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■ farm and garden august


Best days according to Moon phases.


Best planting days Above ground crops . . .


Root crops . . . . . . . . . . . . Seed beds . . . . . . . . . . . . Kill plant pests . . . . . . . . .


Best fishing days  Best . . . . . . . . . . . . . . . .


Good . . . . . . . . . . . . . . .  Fair . . . . . . . . . . . . . . . .  Poor . . . . . . . . . . . . . . .


10-13, 17-18


1, 4-5, 22-23, 27-28, 31 4-5, 12-13, 31 2-3, 29-30


Folksy Tips, Hints & Wisdom


It’s smart to save seeds Seed saving offers benefits for gardeners


G 19-23, 31


4-5, 12-13, 17-18 1, 9, 27-28


2-3, 6-8, 10-11, 14-16, 24-26, 29-30


Best days to do other stuff Begin diet to gain weight . . . . . . . . . . . .


Begin diet to lose weight . . . . . . . . . . . . . Begin logging . . . . . . . . . . . . . . . . . . . . . . . . Breed animals . . . . . . . . . . . . . . . . . . . . . . . . Make sauerkraut, can, or pickle . . . . . . . Cut hair to discourage growth . . . . . . . . Cut hair to encourage growth . . . . . . . . Cut hay . . . . . . . . . . . . . . . . . . . . . . . . . . . . . . Destroy pests and weeds . . . . . . . . . . . . . End projects . . . . . . . . . . . . . . . . . . . . . . . . . Go camping . . . . . . . . . . . . . . . . . . . . . . . . . Graft or pollinate . . . . . . . . . . . . . . . . . . . . . Harvest above ground vegetables . . . . Harvest below ground vegetables . . . . Go to the dentist . . . . . . . . . . . . . . . . . . . . . Plant above ground vegetables . . . . . . . Plant below ground vegetables . . . . . . . Prune to discourage growth . . . . . . . . . . Prune to encourage growth . . . . . . . . . . Quit smoking . . . . . . . . . . . . . . . . . . . . . . . . Set posts or pour concrete . . . . . . . . . . . Start projects . . . . . . . . . . . . . . . . . . . . . . . . Wean animals and children . . . . . . . . . . .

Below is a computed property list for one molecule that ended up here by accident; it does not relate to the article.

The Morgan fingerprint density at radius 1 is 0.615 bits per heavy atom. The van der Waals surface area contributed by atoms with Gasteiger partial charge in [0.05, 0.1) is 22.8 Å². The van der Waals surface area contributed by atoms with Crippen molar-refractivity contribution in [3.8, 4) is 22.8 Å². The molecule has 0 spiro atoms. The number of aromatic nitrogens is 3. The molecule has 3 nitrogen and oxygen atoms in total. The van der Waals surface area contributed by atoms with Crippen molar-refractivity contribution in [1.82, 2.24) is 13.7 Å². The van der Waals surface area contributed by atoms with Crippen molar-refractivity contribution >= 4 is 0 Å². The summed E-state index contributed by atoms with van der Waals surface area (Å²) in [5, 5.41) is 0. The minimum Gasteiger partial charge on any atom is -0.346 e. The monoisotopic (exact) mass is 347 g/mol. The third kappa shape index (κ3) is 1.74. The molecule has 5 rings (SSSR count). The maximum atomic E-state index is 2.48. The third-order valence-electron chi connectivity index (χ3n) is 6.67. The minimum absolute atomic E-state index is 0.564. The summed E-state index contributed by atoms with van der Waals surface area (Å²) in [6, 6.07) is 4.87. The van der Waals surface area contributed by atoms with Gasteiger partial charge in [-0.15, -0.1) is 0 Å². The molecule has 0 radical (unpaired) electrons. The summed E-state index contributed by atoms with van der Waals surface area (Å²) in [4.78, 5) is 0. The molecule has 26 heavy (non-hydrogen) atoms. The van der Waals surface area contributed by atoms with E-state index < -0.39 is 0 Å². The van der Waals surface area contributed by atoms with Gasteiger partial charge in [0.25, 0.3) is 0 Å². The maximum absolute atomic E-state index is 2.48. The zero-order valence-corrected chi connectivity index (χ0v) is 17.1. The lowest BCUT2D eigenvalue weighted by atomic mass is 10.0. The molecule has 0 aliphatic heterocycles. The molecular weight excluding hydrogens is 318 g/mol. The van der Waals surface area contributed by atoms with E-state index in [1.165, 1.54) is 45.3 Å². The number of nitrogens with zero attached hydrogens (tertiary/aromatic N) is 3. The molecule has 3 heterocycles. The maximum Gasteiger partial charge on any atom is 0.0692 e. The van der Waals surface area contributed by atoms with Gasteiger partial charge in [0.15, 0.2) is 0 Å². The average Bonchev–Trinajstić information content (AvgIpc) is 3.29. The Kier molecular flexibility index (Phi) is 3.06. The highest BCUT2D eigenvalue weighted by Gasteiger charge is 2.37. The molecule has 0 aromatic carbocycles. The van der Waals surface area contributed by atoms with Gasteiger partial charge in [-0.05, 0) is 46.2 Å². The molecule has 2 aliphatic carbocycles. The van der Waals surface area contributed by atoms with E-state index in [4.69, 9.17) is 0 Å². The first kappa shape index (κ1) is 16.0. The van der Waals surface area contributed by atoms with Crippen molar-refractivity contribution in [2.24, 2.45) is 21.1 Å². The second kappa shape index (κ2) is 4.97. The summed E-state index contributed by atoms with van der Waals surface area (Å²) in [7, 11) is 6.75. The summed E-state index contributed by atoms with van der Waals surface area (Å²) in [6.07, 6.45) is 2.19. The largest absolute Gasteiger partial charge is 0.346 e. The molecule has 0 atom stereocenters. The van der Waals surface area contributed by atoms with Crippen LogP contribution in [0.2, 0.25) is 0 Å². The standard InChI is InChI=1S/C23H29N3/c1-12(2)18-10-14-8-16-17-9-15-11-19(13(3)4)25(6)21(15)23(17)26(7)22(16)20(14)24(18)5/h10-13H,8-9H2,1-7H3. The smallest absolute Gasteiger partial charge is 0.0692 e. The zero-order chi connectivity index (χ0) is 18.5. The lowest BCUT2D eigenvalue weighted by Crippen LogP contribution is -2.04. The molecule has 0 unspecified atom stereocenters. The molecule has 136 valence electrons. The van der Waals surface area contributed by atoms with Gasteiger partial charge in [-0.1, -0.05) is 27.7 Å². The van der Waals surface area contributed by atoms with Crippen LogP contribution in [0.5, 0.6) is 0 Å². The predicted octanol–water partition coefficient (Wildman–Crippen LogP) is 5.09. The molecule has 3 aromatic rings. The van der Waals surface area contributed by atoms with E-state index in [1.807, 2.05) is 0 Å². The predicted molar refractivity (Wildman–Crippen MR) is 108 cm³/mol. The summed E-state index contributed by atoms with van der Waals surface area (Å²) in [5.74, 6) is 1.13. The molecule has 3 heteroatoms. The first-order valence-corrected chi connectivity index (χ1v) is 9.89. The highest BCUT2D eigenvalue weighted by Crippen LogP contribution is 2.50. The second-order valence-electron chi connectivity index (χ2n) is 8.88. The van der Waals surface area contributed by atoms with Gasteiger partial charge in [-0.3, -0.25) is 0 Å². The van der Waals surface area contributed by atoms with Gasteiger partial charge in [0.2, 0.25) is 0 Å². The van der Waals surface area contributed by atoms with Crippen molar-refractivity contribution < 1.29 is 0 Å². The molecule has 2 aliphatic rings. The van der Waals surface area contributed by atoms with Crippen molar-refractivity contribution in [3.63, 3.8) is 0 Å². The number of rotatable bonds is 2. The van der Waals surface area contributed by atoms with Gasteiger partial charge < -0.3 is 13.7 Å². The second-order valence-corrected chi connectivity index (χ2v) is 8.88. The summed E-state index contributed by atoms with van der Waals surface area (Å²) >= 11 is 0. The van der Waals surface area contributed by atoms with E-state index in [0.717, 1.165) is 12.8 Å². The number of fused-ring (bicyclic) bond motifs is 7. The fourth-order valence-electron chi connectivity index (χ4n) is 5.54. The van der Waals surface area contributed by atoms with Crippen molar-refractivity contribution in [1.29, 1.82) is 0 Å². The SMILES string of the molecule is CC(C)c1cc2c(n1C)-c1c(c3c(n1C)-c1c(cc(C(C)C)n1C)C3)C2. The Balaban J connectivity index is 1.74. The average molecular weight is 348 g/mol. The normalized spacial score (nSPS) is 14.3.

19-13 22, 26 17-18


3-4, 30-31 3-4, 30-31 25-27 11-12 23-24 23-24 4-5


15-16


3-4, 30-31 8-9


25-27 8-9


13-14


2-4, 30-31 23-24 15-16 22, 26 17-18 7-8


22, 26 —from the Old Farmer’s Almanac


ardeners tend to be a thrifty lot, and saving seeds from one year to another just makes sense. It's what the old-timers always did, and there are three good reasons to learn the techniques:


1. Saving seeds ensures that you'll always have seeds of a favorite variety.( Just because you've been able to order a seed variety from a commercial source in the past doesn't mean it will always be available.)


2. Saving seeds saves money. It makes no sense to buy seeds that you can grow yourself.


3. Saving seeds opens a whole new world of seed trading. At least half the vegetable varieties grown today have no commercial sources. If you'd like to try them, you have to trade seeds that you have for seeds you want.


So how do you know when a seed is ripe? From a plant's point of view, ripeness is when the seeds are viable, which is not always when the plant is most edible.


Pepper seeds are ripe when peppers are in full color—this could be red, orange, yellow, purple, or black—and start to shrivel.


Tomato seeds are ripe when tomatoes are firm but tender. If you press them, they have some give. Like peppers, they will also have reached their full color.


Cucumber seeds are ripe when the cuke turns fully yellow—overripe for eating. Harvest it and put it in a safe place for another 20 days.


Winter squash seeds are ripe when the skin turns hard.


Summer squash seeds are ripe when the squash is past the edible point, with a hard rind. .


Watermelon seeds are ripe when the tendril directly opposite the stem turns from green to brown and becomes dry.


Canteloupe and muskmelon seeds are ripe when the stem turns brown and dries, and the melon readily separates from it.


Peas and beans are ready when the pods turn brown on the vine and shrink.


Proper drying is a key to saving seeds. To test dryness, squeeze one seed with pliers or hit it with a hammer. If it's dry, it will shatter. If it just crushes or feels soft or spongy, then your seeds still need more air-drying before being stored away. Store seeds in any suitable containers and kept in a cool, dry area.


10 | august 2013


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